It’s not only about the case of complex ignorance, what’s most baffling is that it is increasingly becoming impossible in Africa to find any intellectual whose views have not been distorted and twisted out-of-order by religion. This is one of the aspects why I labelled theologians and professional preachers as incredible scammers. The high level of unemployment, poverty, and diseases that’s day in day out afflicting the black continent is another factor that has glued the adherence of Africans to religious practices. When people are hungry, they tend to hold this inverse belief in their heads that it is only God that can provide those foods for them in a factory that Okonkwo has established with drug or fraud money. The gullibility case in Africa is outlandish and very pathetic, and organized religion has really taken advantage of our wretched situation. I think if one persists in preaching the rational message, just as the Bhagavad-Gita, the Bible, and the Koran have been shoved down the throats of mankind repeatedly for millennia of years, perhaps, rationalism will begin to sink into people in Africa; because many of these people of faith have terribly experienced fatal disappointments with their faiths.

Q: How do you mean the people of faith have experienced terrible disappointments within their respective faiths

Well, the answer is not far-fetched! It’s just that people cannot think straight at all. Otherwise, the urge should be on the rise for theology to be eradicated from our learning institutions, because it’s the study of downright lies. It’s a practical example of how education has destroyed factual knowledge in the world. If you go to a country like Nigeria, my motherland; of course, you will not be able to differentiate which one is the greater narcotic between religion and illicit drugs. The evils of religious conflict emanating from devout madness, sectarian intolerance, ignorance, hates, and the acts of killing in the name of God are the insanities that now confront the so-called people of God in a country of countless number of churches and mosques. The present day Nigeria, under the dominant authority of organized religions, is a nation where anyone cannot differentiate the least disparity between the characters of the churched and the unchurched, the godly and the ungodly; which clearly portrays the disservice and numerous crises that dogmatic beliefs have burdened upon Africans. Discerning people can see these abject disappointments.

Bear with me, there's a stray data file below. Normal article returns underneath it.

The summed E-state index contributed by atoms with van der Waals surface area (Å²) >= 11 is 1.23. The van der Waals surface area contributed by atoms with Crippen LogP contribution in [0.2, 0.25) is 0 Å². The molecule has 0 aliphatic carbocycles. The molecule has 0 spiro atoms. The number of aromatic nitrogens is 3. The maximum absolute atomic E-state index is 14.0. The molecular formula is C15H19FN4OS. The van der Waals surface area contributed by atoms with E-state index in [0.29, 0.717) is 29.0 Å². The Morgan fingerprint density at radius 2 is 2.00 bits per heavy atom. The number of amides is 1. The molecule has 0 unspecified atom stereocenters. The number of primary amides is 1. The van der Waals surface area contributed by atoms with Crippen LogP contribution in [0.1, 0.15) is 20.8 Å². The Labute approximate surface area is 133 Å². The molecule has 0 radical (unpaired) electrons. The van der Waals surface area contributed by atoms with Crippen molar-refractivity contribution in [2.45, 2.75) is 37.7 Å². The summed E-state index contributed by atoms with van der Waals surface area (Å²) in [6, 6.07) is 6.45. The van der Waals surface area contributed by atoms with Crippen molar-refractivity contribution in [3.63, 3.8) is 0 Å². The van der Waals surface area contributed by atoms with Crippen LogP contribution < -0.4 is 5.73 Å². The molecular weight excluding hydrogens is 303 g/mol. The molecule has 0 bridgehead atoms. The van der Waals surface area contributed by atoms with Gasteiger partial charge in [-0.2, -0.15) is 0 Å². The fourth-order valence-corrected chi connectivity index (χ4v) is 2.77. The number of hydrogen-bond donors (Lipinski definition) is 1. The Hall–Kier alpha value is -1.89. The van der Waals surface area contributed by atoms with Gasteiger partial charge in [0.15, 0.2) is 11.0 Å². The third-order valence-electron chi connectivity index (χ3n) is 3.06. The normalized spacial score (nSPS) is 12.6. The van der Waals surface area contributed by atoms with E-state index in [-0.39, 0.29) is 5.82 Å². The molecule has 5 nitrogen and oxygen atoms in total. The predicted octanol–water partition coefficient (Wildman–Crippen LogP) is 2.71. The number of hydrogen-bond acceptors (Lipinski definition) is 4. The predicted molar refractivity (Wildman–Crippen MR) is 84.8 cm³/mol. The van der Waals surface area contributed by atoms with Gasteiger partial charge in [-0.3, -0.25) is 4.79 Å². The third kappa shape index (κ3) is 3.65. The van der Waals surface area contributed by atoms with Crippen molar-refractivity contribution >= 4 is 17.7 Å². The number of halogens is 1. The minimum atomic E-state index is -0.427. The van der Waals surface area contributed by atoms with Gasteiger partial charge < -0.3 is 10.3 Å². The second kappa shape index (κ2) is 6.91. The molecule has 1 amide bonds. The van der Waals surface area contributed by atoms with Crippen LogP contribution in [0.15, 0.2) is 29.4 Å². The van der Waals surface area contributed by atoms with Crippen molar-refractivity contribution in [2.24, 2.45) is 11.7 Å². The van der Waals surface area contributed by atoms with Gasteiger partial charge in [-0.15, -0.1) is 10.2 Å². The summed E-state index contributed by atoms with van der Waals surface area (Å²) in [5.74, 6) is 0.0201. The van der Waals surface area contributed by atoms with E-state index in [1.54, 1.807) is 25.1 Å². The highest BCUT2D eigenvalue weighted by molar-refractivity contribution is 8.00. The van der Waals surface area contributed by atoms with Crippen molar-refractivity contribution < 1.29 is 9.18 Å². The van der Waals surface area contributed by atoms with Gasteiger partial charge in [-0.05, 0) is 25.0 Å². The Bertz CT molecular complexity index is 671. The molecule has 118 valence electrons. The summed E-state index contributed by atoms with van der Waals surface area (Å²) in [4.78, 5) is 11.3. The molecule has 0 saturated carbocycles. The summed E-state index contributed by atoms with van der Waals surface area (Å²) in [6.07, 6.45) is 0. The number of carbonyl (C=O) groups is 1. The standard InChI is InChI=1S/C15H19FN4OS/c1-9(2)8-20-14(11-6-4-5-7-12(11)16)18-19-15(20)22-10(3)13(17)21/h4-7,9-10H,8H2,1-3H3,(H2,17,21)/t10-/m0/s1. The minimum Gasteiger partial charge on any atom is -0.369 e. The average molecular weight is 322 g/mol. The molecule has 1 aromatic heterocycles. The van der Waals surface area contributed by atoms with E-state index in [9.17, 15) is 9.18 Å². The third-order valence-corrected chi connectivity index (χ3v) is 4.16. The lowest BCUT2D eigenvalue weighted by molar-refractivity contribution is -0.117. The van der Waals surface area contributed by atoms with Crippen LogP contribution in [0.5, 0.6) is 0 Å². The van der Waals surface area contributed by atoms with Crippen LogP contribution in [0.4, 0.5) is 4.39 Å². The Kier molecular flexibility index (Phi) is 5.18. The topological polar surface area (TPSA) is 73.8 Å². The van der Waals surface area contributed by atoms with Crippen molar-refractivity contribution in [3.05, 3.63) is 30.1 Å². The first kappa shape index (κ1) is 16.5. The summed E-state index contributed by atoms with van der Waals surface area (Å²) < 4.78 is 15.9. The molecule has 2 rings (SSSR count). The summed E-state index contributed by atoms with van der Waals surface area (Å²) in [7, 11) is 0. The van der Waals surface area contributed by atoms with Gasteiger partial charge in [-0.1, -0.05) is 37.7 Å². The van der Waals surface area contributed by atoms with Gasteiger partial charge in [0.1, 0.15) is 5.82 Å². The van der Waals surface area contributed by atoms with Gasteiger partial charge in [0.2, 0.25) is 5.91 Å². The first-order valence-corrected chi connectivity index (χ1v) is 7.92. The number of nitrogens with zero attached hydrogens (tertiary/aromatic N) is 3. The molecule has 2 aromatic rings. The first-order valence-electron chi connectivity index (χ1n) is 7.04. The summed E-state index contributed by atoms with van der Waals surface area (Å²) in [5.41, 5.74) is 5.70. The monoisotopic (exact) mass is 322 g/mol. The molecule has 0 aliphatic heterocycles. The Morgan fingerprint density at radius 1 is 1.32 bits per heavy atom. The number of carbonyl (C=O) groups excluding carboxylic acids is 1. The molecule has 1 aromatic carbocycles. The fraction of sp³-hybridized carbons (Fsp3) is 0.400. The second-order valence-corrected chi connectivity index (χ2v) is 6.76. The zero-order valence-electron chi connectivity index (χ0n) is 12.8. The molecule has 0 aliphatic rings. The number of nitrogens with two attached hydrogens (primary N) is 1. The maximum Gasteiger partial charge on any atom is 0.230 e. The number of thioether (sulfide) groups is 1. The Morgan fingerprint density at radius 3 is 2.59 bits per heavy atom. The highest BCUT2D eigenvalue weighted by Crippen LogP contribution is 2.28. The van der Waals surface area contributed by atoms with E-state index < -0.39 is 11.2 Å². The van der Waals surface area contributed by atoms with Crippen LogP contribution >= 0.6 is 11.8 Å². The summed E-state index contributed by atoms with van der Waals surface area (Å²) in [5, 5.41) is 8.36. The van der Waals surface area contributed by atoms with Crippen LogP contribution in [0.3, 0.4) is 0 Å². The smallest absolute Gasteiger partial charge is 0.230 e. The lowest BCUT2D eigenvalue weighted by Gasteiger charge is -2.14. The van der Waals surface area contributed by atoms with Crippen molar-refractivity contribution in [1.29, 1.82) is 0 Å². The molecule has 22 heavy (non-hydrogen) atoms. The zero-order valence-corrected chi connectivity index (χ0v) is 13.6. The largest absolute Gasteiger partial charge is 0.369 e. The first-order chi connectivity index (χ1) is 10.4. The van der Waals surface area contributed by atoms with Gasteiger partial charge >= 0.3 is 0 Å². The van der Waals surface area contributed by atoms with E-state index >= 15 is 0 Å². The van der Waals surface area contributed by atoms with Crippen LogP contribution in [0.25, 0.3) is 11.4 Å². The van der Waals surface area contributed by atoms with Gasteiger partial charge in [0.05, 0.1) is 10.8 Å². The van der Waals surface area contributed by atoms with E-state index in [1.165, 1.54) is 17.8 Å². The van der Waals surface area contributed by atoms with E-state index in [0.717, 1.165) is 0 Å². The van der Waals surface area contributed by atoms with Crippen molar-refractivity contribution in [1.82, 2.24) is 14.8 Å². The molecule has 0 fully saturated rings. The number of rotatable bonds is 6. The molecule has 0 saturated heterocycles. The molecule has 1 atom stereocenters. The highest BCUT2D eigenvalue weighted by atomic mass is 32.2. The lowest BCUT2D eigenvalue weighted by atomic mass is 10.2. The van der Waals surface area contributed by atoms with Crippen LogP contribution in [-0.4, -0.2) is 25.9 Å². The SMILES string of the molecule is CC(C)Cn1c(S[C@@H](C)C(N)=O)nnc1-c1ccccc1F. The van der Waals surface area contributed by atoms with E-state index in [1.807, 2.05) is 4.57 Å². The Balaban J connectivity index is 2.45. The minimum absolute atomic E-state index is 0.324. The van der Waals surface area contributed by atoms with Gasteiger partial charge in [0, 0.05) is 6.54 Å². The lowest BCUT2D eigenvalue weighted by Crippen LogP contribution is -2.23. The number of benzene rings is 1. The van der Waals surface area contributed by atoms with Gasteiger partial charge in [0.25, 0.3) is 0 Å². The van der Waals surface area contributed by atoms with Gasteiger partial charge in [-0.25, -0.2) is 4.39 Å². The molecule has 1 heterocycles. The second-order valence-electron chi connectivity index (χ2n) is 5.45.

Q: What’s the reaction of Africans to your book

Majority of South Africans are receiving my message with liberal minds, and I think Secular Humanism will make significant advancement into Africa from this region if extensive awareness campaign is sustained. However, the job will not be particularly made easy by majority of church operators flocking into South Africa from Nigeria in the last couple of years to establish their lucrative religious trades in all corners of South African cities.